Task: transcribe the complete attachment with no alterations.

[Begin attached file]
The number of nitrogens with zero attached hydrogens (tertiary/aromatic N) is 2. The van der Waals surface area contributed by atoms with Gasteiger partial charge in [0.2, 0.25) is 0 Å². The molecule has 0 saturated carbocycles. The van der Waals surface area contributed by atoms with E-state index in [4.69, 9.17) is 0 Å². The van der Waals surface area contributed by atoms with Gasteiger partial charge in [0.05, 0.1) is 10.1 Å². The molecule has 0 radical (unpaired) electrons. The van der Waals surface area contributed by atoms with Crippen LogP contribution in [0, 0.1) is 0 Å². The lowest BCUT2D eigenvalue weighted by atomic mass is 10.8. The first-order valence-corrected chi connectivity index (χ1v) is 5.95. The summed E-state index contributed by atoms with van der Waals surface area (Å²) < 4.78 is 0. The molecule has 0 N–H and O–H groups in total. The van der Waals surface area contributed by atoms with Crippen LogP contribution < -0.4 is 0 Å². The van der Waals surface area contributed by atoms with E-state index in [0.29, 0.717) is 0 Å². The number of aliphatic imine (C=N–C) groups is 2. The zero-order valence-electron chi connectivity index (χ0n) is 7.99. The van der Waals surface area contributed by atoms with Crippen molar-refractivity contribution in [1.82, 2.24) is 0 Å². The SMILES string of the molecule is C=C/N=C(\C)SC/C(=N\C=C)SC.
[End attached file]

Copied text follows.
The number of nitrogens with zero attached hydrogens (tertiary/aromatic N) is 2. The van der Waals surface area contributed by atoms with Gasteiger partial charge in [0.2, 0.25) is 0 Å². The molecule has 0 saturated carbocycles. The van der Waals surface area contributed by atoms with E-state index in [4.69, 9.17) is 0 Å². The van der Waals surface area contributed by atoms with Gasteiger partial charge in [0.05, 0.1) is 10.1 Å². The molecule has 0 radical (unpaired) electrons. The van der Waals surface area contributed by atoms with Crippen LogP contribution in [0, 0.1) is 0 Å². The lowest BCUT2D eigenvalue weighted by atomic mass is 10.8. The first-order valence-corrected chi connectivity index (χ1v) is 5.95. The summed E-state index contributed by atoms with van der Waals surface area (Å²) < 4.78 is 0. The molecule has 0 N–H and O–H groups in total. The van der Waals surface area contributed by atoms with Crippen LogP contribution < -0.4 is 0 Å². The van der Waals surface area contributed by atoms with E-state index in [0.29, 0.717) is 0 Å². The number of aliphatic imine (C=N–C) groups is 2. The zero-order valence-electron chi connectivity index (χ0n) is 7.99. The van der Waals surface area contributed by atoms with Crippen molar-refractivity contribution in [1.82, 2.24) is 0 Å². The SMILES string of the molecule is C=C/N=C(\C)SC/C(=N\C=C)SC.